(Photos copyright Athena Tacha 1992)

What is our passage into death? Like a raindrop re-merging with the ocean? Does our spirit, the energy generated by the organized sum of our cells (and molecules and atoms), just blend with the totality of the universe? Or is our "soul" like the focal point of light under a magnifying glass, which can simply shift focus and re-integrate itself with every part of the universe?

face on death bed

face after death

Where did the life that was lighting your face go? It seemed to leave behind an empty vessel, ready to be taken over and consumed by living "others" -- the billions of micro-organisms (bacteria, yeasts, fungi) that inhabit every human body, many of whom may perish with it. You will always live in my memory, but that is only until I die too.

Gene information can survive in our progeny, like the seed of a flower, and join the continuum of life systems on our little planet. But what about individual spirit? Can all the coherent energy that was created during our life through the elaboration of our brain's infinite connections -- what we consider our mind or consciousness -- fade into nothingness in an instant? Like a flame when the match is burned?

A rose's fragrant petals fade and dry out in a few days. A squirrel's life can be squashed instantly under a passing car. Am I more than a leaf in the forest, or a pebble on the beach? The earth is no more than a grain of sand in the desert of the galaxy; the galaxy no more than a raindrop in the ocean of the cosmos.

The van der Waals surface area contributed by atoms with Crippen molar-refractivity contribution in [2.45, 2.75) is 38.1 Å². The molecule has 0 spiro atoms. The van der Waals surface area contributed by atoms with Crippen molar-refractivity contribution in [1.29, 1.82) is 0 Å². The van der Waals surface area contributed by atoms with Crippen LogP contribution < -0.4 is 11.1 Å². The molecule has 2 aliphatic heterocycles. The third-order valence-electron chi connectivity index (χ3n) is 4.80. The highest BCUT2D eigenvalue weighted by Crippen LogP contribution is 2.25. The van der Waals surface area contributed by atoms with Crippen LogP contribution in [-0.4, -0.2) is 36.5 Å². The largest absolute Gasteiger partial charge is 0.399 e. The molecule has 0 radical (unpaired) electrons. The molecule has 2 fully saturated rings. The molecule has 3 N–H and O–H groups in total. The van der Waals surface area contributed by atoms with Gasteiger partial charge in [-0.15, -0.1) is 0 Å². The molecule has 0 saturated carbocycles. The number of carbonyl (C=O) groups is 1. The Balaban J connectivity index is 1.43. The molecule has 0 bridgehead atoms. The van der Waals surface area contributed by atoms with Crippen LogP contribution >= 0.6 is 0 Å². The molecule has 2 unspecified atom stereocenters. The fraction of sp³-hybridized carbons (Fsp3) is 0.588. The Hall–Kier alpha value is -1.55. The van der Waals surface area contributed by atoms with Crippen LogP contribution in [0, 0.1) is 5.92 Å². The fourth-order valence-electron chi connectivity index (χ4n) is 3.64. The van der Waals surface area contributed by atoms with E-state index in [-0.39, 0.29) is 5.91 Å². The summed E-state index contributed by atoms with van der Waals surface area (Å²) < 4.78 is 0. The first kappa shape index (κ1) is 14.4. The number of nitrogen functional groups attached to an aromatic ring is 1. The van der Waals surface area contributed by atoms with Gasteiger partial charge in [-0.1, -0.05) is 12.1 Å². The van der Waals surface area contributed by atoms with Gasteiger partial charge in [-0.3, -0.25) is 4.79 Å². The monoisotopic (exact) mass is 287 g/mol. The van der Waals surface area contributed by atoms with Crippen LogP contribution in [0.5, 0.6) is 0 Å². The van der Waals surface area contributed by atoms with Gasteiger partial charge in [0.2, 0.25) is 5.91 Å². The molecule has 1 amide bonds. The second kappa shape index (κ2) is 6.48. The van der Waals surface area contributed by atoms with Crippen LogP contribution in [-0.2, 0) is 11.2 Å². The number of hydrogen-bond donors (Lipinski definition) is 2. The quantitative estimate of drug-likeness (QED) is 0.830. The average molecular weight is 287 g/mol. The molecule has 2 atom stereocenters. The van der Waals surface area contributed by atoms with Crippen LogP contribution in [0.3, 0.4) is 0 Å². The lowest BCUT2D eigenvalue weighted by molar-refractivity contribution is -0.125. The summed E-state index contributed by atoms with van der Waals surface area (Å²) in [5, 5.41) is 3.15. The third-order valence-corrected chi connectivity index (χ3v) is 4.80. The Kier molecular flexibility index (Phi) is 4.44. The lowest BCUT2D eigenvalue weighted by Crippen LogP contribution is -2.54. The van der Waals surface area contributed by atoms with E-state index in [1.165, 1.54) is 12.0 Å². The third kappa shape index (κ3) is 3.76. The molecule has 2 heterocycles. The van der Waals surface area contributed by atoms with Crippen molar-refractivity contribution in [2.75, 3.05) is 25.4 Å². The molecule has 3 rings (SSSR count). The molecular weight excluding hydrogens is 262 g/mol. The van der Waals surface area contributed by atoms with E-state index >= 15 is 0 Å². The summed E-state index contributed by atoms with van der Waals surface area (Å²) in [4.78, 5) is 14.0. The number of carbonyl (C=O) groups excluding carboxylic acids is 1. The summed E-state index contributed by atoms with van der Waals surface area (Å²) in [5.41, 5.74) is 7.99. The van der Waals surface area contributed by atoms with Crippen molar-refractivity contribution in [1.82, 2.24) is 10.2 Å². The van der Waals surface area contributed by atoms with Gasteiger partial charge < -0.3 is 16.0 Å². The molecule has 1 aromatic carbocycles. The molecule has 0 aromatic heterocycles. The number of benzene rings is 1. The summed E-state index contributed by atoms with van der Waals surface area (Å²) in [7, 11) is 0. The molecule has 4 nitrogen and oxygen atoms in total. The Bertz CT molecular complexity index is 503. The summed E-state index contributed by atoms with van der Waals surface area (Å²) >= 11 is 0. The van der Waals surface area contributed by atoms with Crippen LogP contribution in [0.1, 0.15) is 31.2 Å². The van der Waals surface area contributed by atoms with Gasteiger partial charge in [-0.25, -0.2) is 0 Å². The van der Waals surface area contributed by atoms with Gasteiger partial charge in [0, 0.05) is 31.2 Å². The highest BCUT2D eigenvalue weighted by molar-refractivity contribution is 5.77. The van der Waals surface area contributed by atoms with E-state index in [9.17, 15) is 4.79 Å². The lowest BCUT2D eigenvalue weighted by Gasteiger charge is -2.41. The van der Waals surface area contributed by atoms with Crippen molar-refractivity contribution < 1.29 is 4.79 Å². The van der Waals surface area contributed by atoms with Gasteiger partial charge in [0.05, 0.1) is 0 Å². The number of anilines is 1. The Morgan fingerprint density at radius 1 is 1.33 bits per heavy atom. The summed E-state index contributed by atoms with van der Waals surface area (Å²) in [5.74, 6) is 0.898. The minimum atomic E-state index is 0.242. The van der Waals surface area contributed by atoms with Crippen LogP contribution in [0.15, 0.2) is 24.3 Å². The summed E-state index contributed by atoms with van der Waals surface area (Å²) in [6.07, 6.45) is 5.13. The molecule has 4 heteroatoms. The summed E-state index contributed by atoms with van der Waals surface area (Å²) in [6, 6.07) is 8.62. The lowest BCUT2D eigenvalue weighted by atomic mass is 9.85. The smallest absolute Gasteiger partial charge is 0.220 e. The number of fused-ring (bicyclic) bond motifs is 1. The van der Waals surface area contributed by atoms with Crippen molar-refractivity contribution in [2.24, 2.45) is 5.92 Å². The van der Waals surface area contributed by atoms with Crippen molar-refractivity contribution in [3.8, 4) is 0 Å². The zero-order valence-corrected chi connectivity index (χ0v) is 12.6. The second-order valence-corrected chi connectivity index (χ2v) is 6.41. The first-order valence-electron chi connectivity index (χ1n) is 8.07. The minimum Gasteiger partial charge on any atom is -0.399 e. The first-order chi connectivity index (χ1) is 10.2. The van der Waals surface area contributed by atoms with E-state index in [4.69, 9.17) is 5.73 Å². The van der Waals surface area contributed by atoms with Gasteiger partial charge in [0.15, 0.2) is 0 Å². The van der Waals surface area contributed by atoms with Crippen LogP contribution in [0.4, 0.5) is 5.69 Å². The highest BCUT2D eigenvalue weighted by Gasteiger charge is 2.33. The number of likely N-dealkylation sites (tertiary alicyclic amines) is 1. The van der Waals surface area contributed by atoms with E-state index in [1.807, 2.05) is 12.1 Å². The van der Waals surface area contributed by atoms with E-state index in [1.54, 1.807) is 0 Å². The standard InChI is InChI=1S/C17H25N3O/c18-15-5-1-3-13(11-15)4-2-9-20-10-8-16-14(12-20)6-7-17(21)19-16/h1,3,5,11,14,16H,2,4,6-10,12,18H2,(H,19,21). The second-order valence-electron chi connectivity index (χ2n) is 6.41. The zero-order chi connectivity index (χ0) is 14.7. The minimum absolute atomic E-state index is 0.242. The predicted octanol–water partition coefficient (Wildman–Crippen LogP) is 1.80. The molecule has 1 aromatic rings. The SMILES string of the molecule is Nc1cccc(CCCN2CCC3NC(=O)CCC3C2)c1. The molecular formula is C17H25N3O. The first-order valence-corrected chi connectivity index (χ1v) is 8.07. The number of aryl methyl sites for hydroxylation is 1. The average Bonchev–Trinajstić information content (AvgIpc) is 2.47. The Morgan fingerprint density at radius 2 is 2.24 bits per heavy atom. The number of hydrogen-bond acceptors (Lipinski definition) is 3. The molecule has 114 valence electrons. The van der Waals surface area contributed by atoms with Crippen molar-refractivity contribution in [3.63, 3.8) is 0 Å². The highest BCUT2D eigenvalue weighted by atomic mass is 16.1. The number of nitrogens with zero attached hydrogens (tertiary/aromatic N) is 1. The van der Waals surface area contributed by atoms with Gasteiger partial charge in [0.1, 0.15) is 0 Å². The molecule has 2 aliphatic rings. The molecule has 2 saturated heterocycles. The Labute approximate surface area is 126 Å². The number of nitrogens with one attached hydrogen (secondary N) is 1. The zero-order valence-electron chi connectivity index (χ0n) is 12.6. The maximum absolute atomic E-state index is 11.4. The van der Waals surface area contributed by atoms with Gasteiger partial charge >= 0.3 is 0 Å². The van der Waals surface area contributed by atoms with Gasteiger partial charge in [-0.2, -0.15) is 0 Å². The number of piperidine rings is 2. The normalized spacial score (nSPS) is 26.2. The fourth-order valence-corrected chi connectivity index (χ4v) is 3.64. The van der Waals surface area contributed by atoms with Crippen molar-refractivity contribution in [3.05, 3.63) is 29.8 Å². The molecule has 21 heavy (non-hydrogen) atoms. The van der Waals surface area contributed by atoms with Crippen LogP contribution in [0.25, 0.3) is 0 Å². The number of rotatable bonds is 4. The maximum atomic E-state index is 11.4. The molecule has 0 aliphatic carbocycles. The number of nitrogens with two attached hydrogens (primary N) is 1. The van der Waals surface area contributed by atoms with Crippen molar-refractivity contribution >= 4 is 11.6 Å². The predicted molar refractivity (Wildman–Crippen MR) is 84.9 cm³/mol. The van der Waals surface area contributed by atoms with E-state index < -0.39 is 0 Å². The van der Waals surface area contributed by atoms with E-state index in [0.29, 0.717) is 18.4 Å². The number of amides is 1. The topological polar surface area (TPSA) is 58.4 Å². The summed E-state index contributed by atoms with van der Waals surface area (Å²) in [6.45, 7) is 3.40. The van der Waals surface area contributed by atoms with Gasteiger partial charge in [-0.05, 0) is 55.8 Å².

Relativity has taught us that time and space are elastic, matter and energy interchangeable. Quantum physics confirms that we only perceive a tiny part of an unimaginably complex reality. Do we get dispersed into generic energy of subatomic particles when we die? Do we thus join another state of existence, and possibly re-enter a larger kind of awareness?

I would not mind giving up the joy of the senses that span our tiny segment of reality. I would almost welcome being relieved of my self to become one with the rocks, the trees, the clouds, the waves of the ocean; to even dissolve into the endlessness of total existence. It is the fear of the unknown that feels so awsome; and, even worse, the fear of pain and indignity... But they may be the price for our re-uniting with universal BEING.